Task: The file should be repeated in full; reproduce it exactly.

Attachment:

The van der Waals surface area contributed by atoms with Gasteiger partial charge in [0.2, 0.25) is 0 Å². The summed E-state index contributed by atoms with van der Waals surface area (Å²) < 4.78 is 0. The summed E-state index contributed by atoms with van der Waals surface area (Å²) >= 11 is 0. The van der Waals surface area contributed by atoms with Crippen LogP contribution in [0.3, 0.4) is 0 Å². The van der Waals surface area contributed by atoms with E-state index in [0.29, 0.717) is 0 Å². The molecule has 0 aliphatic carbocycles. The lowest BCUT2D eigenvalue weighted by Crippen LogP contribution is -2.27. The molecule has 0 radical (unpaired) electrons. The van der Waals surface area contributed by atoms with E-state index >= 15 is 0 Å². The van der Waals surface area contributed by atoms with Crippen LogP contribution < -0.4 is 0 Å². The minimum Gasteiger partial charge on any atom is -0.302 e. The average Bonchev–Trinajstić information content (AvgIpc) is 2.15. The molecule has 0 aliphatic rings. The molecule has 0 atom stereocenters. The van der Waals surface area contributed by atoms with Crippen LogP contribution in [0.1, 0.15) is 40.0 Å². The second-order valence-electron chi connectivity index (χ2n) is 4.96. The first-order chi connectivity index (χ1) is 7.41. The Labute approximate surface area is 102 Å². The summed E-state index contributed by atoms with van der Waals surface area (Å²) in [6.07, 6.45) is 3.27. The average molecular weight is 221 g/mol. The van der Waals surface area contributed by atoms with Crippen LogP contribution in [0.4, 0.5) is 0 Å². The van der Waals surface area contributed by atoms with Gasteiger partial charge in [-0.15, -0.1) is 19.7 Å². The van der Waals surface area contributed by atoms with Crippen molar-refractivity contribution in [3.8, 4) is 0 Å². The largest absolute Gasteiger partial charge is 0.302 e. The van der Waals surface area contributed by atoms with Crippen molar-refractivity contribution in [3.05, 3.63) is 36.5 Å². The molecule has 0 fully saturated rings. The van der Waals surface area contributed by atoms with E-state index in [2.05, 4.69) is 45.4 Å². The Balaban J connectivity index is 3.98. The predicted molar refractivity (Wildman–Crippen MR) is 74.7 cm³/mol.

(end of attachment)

The van der Waals surface area contributed by atoms with Gasteiger partial charge in [0.2, 0.25) is 0 Å². The summed E-state index contributed by atoms with van der Waals surface area (Å²) < 4.78 is 0. The summed E-state index contributed by atoms with van der Waals surface area (Å²) >= 11 is 0. The van der Waals surface area contributed by atoms with Crippen LogP contribution in [0.3, 0.4) is 0 Å². The van der Waals surface area contributed by atoms with E-state index in [0.29, 0.717) is 0 Å². The molecule has 0 aliphatic carbocycles. The lowest BCUT2D eigenvalue weighted by Crippen LogP contribution is -2.27. The molecule has 0 radical (unpaired) electrons. The van der Waals surface area contributed by atoms with E-state index >= 15 is 0 Å². The van der Waals surface area contributed by atoms with Crippen LogP contribution < -0.4 is 0 Å². The minimum Gasteiger partial charge on any atom is -0.302 e. The average Bonchev–Trinajstić information content (AvgIpc) is 2.15. The molecule has 0 aliphatic rings. The molecule has 0 atom stereocenters. The van der Waals surface area contributed by atoms with Crippen LogP contribution in [0.1, 0.15) is 40.0 Å². The second-order valence-electron chi connectivity index (χ2n) is 4.96. The first-order chi connectivity index (χ1) is 7.41. The Labute approximate surface area is 102 Å². The summed E-state index contributed by atoms with van der Waals surface area (Å²) in [6.07, 6.45) is 3.27. The average molecular weight is 221 g/mol. The van der Waals surface area contributed by atoms with Crippen LogP contribution in [0.4, 0.5) is 0 Å². The van der Waals surface area contributed by atoms with Gasteiger partial charge in [-0.15, -0.1) is 19.7 Å². The van der Waals surface area contributed by atoms with Crippen molar-refractivity contribution in [3.8, 4) is 0 Å². The largest absolute Gasteiger partial charge is 0.302 e. The van der Waals surface area contributed by atoms with Crippen molar-refractivity contribution in [3.05, 3.63) is 36.5 Å². The molecule has 0 fully saturated rings. The van der Waals surface area contributed by atoms with E-state index in [2.05, 4.69) is 45.4 Å². The Balaban J connectivity index is 3.98. The predicted molar refractivity (Wildman–Crippen MR) is 74.7 cm³/mol.